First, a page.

I’m Never Completely Satisfied With My Own Playing…As It Should Be

(The Attributes of Deliberate Practice: Mental Representations) Regular readers: I know it’s been a long time since my previous post. I believe that Mental Representations (the topic of this post) are both the most important and most difficult-to-describe attribute of deliberate practice. Because they are abstract and intangible, they defy easy and succinct definition…so apologies in advance for the length. Anyway, I used my summer hiatus to consider how to write about this topic most effectively…and I’m honestly still not sure how successful that’s been. So it goes. Also during my hiatus, …

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Knowledge is Power…but a FRAMEWORK is Better

(The Attributes of Deliberate Practice: A Framework of Domain-Specific Knowledge) How many numbers in a row can you memorize? Maybe it’s a weird question, but have you ever tried to memorize a really long string of digits? Try it. We’ll start with something reasonably short. How about this? 3  1  4  1  5  9  2  6  5  3  5  8  9  7  9 Stare at that sequence of numbers for a moment, memorize them, then turn away from your screen and try to recall them in order…. (Go ahead. I’ll wait.) […] …

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Enhanced Perception — A Superpower of Deliberate Practice

(The Attributes of Deliberate Practice: Enhanced Perception) Back in 2017, I chaired the audition committee for the MET Orchestra’s co-principal timpani audition, won by my phenomenal colleague Parker Lee. Like most ICSOM orchestra auditions, the first phase is sorting through resumes, and the second phase is listening to applicants’ CDs. The process is entirely blind, so the audition committee is simply voting “yes/no” on a number. In this instance, the CDs contained only six excerpts in the following order: Tchaik 4, Brahms 1, Mozart Magic Flute, Bartok Concerto for Orchestra, Verdi Don …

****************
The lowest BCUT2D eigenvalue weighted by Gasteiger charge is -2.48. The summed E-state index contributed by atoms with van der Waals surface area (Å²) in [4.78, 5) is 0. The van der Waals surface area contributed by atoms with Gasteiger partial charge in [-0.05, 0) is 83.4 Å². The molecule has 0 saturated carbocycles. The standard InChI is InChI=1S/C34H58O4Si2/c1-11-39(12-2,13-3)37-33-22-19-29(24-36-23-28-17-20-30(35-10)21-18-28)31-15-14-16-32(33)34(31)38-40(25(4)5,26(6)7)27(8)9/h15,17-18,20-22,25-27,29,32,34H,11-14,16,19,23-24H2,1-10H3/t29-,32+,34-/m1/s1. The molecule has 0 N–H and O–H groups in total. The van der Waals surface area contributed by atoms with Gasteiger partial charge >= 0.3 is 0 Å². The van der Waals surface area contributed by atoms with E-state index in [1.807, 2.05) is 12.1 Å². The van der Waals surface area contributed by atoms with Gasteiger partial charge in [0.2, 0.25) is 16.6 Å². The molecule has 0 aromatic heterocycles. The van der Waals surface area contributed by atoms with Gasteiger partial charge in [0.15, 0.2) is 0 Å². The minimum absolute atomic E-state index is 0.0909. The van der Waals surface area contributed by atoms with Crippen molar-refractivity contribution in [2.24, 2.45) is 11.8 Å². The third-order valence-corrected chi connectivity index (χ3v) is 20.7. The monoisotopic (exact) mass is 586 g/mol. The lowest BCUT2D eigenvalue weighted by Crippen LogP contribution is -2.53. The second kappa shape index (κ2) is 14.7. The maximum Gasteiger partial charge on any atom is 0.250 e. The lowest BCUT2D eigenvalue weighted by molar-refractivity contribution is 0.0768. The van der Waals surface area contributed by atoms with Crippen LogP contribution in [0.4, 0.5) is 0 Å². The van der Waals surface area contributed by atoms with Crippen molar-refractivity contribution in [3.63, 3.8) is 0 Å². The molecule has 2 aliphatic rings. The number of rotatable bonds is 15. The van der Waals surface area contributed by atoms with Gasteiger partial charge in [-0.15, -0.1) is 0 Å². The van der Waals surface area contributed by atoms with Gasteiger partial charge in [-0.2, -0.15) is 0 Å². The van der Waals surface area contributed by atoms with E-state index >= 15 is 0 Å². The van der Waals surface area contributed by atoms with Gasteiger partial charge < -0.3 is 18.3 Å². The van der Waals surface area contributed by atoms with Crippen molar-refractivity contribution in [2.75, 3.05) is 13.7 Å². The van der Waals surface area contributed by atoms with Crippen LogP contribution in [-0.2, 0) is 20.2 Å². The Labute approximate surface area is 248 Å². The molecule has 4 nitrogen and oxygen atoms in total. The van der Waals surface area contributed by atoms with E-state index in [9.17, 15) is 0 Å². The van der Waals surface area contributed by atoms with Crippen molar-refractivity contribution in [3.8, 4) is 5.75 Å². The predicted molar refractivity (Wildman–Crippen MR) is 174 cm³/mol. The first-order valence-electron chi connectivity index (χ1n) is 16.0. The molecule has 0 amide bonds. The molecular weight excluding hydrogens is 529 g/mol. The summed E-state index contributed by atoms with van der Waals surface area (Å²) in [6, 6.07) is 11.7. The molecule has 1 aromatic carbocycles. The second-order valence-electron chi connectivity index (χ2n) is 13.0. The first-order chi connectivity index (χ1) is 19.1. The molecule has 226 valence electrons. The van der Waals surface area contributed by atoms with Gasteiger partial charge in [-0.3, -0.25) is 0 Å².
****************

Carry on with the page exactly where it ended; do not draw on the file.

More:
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Two Questions That Help Answer “Are You Intrinsically Motivated?”

(The Attributes of Deliberate Practice: Commitment, Motivation, and Willpower) “It’s damn cold. My fingers are numb, and useless. With each breath, the intake is shocking, as if my lungs had already forgotten the frigid air inhaled only seconds before. I’m hunched with my arms curled around my knees in a desperate play to lose as little body heat as possible. And I’m so tired. Not just from the lack of sleep, but from the journey…this seemingly endless path. Tortuous and punishing. In moments like these, it’s hard not to ask ‘Why the …

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No One Gets There on Their Own

(The Attributes of Deliberate Practice: Effective Teachers, Coaches, and Mentors) Proceed with Gratitude My 5th grade teacher was Mr. Shermock. His full name was Jim Shermock, but like so many other students now out in the world, I could never imagine calling him by his first name. The indelible imprint he left on my life has meant that, no matter how far I’ve gone beyond 5th grade (or high school or college), my feelings of gratitude and respect have coarsed along as powerfully as a subterranean river. Hence, Mr. Shermock. Much like …

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